South Alum Receives $800K NIH Grant
Posted on August 3, 2017
University of South Alabama College of Medicine alum Dr. Michael Francis has been awarded a $797,740 federal grant that will allow him to use his background in biophysics to better understand the progression of a rare and deadly vascular disease.
Along with National Institutes of Health award, Francis received an appointment as an assistant professor of physiology and cell biology at South.
“Michael brings expertise in mathematics, biophysics and modeling of physiological processes to our faculty,” said Dr. Troy Stevens, director of the USA Center for Lung Biology and Lenoir Louise Locke Chair of Physiology and Cell Biology at the USA College of Medicine. “He is recently funded by the NIH to study how vascular remodeling in the lung circulation impacts blood flow patterning, and beyond his own work, Michael is a terrific collaborator for the College of Medicine faculty.”
The NIH Mentored Quantitative Research Career Development Award, or K25 grant, provides support to investigators with quantitative scientific and engineering backgrounds who have made a commitment to focus their research endeavors on behavioral and biomedical research.
“The recent K25 grant has enabled me to investigate the progression of the rare and deadly vascular disease, pulmonary arterial hypertension (PAH), with the aim of understanding how critical determinants of the disease interact with blood flow,” Francis said.
Francis earned his Ph.D. in 2013 from the USA College of Medicine and completed his postdoctoral training at the University’s Center for Lung Biology.
“The basic medical sciences program offered me a formalized setting to learn the skills of statistical hypothesis testing, oral presentation and scientific writing. That knowledge is helping me advance my research today,” Francis said. “My education at South, along with the graduate and post-graduate mentorship I received, has been invaluable to my professional development.”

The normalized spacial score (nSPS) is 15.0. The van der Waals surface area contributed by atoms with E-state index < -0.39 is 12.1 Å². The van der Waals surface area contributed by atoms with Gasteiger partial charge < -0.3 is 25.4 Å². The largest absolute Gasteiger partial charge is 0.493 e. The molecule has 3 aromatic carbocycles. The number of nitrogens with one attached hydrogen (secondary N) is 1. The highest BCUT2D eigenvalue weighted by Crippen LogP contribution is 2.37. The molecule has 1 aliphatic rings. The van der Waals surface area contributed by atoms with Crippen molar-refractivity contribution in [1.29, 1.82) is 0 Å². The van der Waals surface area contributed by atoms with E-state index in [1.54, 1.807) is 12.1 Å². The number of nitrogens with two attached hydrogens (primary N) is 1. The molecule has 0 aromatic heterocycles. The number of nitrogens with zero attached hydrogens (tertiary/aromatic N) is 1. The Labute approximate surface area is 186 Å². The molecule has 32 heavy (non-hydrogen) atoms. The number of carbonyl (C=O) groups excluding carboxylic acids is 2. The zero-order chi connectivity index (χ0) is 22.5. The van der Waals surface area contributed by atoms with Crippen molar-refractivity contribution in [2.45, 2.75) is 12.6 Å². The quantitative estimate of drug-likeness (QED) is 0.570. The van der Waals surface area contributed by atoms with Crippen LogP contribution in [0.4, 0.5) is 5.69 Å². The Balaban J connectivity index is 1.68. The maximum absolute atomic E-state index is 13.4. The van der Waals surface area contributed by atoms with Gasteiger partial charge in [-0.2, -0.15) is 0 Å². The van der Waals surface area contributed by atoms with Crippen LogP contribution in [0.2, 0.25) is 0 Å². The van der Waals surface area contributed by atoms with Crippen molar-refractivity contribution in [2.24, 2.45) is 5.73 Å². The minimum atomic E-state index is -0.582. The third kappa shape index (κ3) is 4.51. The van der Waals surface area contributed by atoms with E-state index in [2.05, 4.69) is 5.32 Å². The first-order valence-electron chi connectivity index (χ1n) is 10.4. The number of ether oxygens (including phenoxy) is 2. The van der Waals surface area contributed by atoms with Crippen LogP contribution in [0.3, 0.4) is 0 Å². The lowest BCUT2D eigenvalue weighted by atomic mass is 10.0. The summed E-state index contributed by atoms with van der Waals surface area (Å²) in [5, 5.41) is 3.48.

Francis’s research aims to explain the link between TRPC4-dependent endothelial calcium signaling and survival in PAH, which is characterized by chronically elevated pulmonary arterial pressure.
According to Francis, there is currently no cure for PAH and the high morbidity and mortality rate provides an impetus to determine the mechanisms that underlie the disease’s progression. His work has aided in the discovery that rodent models genetically lacking TRPC4, a calcium-permeable channel, exhibit a survival benefit in PAH.
“This work will lead to new diagnostic and therapeutic protocols for PAH, which will be integrated into our current clinical knowledge,” Francis said. “Additionally, this grant will fund the development of new computational tools for the analysis of biological data that are unique to the USA College of Medicine.”
Francis said the grant is important because it will fund a collaborative investigation into PAH for the next five years, which will answer key questions about the molecular drivers for the disease and could lead to new therapeutic breakthroughs. “It also enables my lab to develop new computational technologies for cell signal analysis, vascular imaging, mathematical modeling and genomics analysis,” he said.
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